(22:24) “Im Kesef Talveh es Ami es H’oni Imach-When you lend money to my people, the poor among you.” The words “the poor among you” seems extra? The Alshich writes that this posuk is speaking about the sin of charging interest. The understanding is that the rich and poor alike do not deserve their station in life. Affluence and poverty are Hashem’s way of testing a person. The rich person’s money is placed in his custody to test him, to see if he will be blinded by his wealth. The poor person is tested as well to see if he will resort to illegal methods of obtaining financial gain.
This is implied in the words “es H’oni Imach-the poor man’s money is with you” When you extend him a loan you are granting him access to his money. Charging him interest on his money is adding insult to the suffering of the poor and is a grave sin.
(24:7) “Kol Asher Dibaer Hashem Naaseh V’Nishmah-Everything that Hashem has said we will do and we will obey.” In last weeks parsha we read (19:8) “Vayanu Kol H’am YachdovVayomeru Kol Asher Dibaer Hashem Naaseh-The entire people responded together and said” Everything that Hashem has said we will do.” Why is there no mention of “Nishma” - “obey” and why in our parsha is there no mention of the word “Yachdav”-“together”? It is impossible for every Jew to fulfill all 613 mitzvos by himself. Some mitzvos can only be performed by a Kohen while others can only be done by a King. But there are two ways to receive credit for all 613 mitzvos. 1) Through learning about the mitzvos, it is considered as if you performed them. 2) When Jews are united as one they are considered as one entity. Thus, through togetherness they can fulfill all the mitzvos. Therefore in our parsha the term “Nishma” is used to convey Torah study, where as the term “Yachdav”- “together is used to convey how it is possible to fulfill all of the commandments through the unity of Yisrael.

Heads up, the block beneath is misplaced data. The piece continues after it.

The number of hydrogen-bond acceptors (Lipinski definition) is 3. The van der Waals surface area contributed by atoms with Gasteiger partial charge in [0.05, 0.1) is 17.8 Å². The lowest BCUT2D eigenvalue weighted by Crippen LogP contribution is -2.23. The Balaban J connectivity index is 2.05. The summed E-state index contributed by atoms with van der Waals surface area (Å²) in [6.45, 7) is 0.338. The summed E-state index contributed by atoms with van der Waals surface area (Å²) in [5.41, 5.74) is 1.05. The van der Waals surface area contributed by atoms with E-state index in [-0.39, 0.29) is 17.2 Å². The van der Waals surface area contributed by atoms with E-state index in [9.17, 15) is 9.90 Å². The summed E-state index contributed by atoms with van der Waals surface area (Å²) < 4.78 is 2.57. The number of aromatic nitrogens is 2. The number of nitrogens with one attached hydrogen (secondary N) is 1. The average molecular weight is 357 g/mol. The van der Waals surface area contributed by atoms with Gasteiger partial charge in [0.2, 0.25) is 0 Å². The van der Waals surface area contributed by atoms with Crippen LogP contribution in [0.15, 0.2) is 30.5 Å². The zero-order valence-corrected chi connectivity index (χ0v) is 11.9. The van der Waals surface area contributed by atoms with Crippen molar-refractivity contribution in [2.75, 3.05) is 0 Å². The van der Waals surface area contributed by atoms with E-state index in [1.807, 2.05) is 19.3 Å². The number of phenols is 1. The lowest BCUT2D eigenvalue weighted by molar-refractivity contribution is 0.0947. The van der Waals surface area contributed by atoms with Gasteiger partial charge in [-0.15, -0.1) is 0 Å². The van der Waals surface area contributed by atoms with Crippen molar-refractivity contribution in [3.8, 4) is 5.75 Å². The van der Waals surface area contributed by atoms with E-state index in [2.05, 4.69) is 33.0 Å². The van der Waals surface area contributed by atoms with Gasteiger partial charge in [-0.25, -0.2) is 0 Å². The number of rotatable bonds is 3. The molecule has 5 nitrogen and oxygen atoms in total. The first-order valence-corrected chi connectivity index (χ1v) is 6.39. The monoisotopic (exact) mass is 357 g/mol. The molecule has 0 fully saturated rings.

Rabbi Sima'i taught: At the moment the Jewish people answered "Na'aseh ve'nishma - We will fulfill and learn the Torah," 600,000 angels descended and crowned each Jew with two crowns, one for na'aseh and one for nishma. (Talmud - Shabbos 88a)